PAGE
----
More than three dozen medical studies indicate that shared parenting arrangements after divorce – joint decision making and near-equal parenting time -- provide the best outcomes for children. These studies also show that every-other-weekend parenting time arrangements, which are commonly ordered by Nebraska judges, are harmful to children.
Shared parenting reform bills have been introduced in the Unicameral every year for the past several years. Despite the strong consensus in the mental health literature in favor of shared parenting, the Nebraska State Bar Association has opposed every shared parenting reform bill. You might ask what vital interest of lawyers causes the NSBA to oppose these bills.
Shared parenting laws have been shown to reduce the level of conflict between parents. This is important because conflict between parents creates an enormous amount of stress for the kids, which can lead to emotional and medical problems. However, lawyers like conflict because it gives them things to fight about and increases their fees. Lawyers dislike shared parenting laws because it reduces their fees. Shared parenting -- good for kids, bad for lawyers.
Is this why the NSBA opposes shared parenting proposals time and time again? The NSBA has been asked numerous times to make a proposal -– any proposal -– to help kids caught in custody disputes but they haven’t offered any. Not one.
Shared parenting laws reduce the ability of parents to use kids as leverage in property and child support disputes. One of the more unseemly aspects of family law is the buying and selling of children. This usually takes the form of “You want more time with the kids, then you need to increase my child support.” In extreme cases, one parent may abduct the kids or deny access to them unless the other parent agrees to make a payment. While rarely discussed outside the court house, the buying and selling of children is a routine part of Nebraska divorces. Shared parenting laws treat kids as human beings instead of chattel that can be bought and sold. By making it harder to buy and sell kids, shared parenting makes it harder for one parent to extort property from the other. Shared parenting -- good for kids, bad for lawyers.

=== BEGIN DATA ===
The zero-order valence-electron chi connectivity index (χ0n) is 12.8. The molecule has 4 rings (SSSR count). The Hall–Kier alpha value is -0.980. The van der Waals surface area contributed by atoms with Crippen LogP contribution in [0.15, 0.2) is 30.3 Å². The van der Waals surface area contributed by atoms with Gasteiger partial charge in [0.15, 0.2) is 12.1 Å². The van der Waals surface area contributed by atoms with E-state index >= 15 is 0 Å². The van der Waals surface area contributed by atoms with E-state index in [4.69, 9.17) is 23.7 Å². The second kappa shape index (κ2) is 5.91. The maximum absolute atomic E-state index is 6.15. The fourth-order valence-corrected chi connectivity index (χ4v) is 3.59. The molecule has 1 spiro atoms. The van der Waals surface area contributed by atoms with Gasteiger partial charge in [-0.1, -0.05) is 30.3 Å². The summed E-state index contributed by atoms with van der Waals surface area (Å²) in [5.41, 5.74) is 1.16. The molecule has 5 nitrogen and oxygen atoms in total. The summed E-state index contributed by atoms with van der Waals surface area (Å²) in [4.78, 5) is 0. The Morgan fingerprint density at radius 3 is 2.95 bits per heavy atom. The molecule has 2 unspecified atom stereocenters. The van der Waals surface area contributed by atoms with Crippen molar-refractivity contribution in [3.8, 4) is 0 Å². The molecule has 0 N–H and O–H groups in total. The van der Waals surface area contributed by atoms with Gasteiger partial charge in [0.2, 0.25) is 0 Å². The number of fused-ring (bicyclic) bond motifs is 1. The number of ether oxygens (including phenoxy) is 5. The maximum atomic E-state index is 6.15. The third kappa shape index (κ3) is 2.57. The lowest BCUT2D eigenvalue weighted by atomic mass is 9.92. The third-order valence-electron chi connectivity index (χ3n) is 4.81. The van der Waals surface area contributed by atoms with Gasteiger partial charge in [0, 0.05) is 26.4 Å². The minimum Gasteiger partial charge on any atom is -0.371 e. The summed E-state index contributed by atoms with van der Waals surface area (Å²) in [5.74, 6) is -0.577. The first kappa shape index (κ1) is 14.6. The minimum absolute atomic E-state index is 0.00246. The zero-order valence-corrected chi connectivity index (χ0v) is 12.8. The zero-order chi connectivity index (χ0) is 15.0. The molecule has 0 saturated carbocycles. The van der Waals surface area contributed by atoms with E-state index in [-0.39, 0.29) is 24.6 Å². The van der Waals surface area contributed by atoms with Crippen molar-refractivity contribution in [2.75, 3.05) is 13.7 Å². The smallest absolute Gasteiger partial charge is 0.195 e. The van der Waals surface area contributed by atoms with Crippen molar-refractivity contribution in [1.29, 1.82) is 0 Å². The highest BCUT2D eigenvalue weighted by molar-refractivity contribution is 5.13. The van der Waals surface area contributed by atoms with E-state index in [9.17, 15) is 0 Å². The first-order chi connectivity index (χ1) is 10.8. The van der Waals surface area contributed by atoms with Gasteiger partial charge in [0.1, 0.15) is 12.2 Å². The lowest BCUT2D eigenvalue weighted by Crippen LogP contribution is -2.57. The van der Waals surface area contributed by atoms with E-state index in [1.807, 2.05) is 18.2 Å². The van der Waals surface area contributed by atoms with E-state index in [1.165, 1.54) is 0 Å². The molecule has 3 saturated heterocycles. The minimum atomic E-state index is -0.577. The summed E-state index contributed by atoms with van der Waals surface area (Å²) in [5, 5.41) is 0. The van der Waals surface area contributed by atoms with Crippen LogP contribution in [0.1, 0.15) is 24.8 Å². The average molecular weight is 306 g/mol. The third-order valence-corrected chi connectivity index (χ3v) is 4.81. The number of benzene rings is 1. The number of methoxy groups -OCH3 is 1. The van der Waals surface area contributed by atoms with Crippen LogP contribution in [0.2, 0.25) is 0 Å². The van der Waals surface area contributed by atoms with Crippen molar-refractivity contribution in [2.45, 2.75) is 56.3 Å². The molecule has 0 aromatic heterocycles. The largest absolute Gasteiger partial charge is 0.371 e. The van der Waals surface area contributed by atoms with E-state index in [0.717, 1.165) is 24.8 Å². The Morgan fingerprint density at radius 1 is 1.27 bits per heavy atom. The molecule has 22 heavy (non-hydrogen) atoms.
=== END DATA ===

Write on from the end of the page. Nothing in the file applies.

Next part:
Shared parenting laws reduce the incidence of divorce. According to the National Marriage Project at the University of Virginia, "two-thirds of all divorces are initiated by women. [However,] in states where there is a presumption of shared custody with the husband the percentage of women who initiate divorces is much lower." One study found shared parenting was associated with a lowering of divorce rates in 19 states surveyed. Divorce is extremely harmful to children and reducing divorce rates would improve outcomes for many children. However, it would also reduce the need for divorce lawyers. Shared parenting -- good for kids, bad for lawyers.
Shared parenting provides the best outcomes for kids. Isn’t it time the Nebraska State Bar Association put the kids first?
Dr. Les Veskrna is a Lincoln family physician and executive director of the Children’s Rights Council.